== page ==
Look at her. Who does she think she is? They said in glee.
There is something about comfort in numbers, it allows one to become all, and thus powerful. Together they sang around her, mocking her for the words that came out of her mouth, the way she thought.
Pride comes before a fall, they chanted, we are here to watch your fall.
She was not paying attention to them. She tried real hard to listen to what they were saying – these were her friends after all, surely they loved and cared for her. Something else was taking up her time, and her attention – it was louder than their words.
Look at me! Look up at me! The Voice commanded.
Look at her – thinks she’s something special, this girl needs to be put in her place, friends demanded.
Individually they were weak, meek, broken. Together they were strong, invincible, undefeated. They wanted to remain this way – she was asking them for the way out.
At first they supported her, then ignored her, then laughed at her, then fought her. Ghandi said something about that. Then, she was inspired, thought she wanted to know what that felt like – it would let her know that she was making a difference. That is, until the jeering and malicious cheer-leading. Until she turned to faces she knew and loved, looking for compassion. Don’t you see its not I who is doing all this? Don’t you see I am confused about this new path my feet not leading?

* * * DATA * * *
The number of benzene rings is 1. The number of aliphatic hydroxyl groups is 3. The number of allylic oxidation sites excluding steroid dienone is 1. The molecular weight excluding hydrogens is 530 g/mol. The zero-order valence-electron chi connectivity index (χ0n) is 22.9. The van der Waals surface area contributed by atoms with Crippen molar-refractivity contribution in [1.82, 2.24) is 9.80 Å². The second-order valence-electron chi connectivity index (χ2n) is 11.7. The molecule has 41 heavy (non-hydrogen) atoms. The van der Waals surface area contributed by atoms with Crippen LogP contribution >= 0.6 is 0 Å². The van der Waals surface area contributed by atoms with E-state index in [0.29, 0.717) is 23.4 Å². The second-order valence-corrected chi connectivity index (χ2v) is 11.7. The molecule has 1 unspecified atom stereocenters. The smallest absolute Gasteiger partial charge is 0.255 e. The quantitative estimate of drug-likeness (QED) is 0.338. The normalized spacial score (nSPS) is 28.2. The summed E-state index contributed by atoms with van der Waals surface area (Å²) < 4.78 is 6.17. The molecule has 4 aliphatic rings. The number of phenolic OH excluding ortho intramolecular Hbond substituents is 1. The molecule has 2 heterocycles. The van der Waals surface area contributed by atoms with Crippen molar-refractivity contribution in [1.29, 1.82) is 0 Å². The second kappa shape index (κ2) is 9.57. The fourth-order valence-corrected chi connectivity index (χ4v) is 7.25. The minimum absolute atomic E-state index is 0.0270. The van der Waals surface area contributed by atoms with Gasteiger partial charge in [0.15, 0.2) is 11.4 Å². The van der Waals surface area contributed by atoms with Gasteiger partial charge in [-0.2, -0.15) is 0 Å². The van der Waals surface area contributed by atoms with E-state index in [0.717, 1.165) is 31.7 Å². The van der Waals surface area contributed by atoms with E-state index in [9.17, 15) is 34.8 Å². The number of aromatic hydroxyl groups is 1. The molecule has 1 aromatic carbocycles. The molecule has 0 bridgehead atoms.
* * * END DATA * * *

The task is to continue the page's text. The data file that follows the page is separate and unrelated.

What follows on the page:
The faces that stared back belonged to dogs, ducks, wooden puppets.
You think you’re so much better than everyone else. You think you know everything.
She was confused. When had she ever said that? She was alone. Where were her friends? She was cemented. In that one voice… the only voice that commanded her to look up. And so she did.
They gathered round. They mocked and poked. Their soot-filled hearts, and glassed-over eyes panted for blood. She is finished, they thought. Serves her right. Yet it was not them she was seeing. Her eyes were cast above. She was listening to the Voice, the one that told her to be still, to stand by.
Soon she was smiling inside.
That beating took a while. It was necessary to complete its job. She stood up after it was finished, and crossed the finish line – she was out of the pile.
Artwork: “Strength Is The Beauty Of A Nurturing Woman” by Andrew Kwame Awere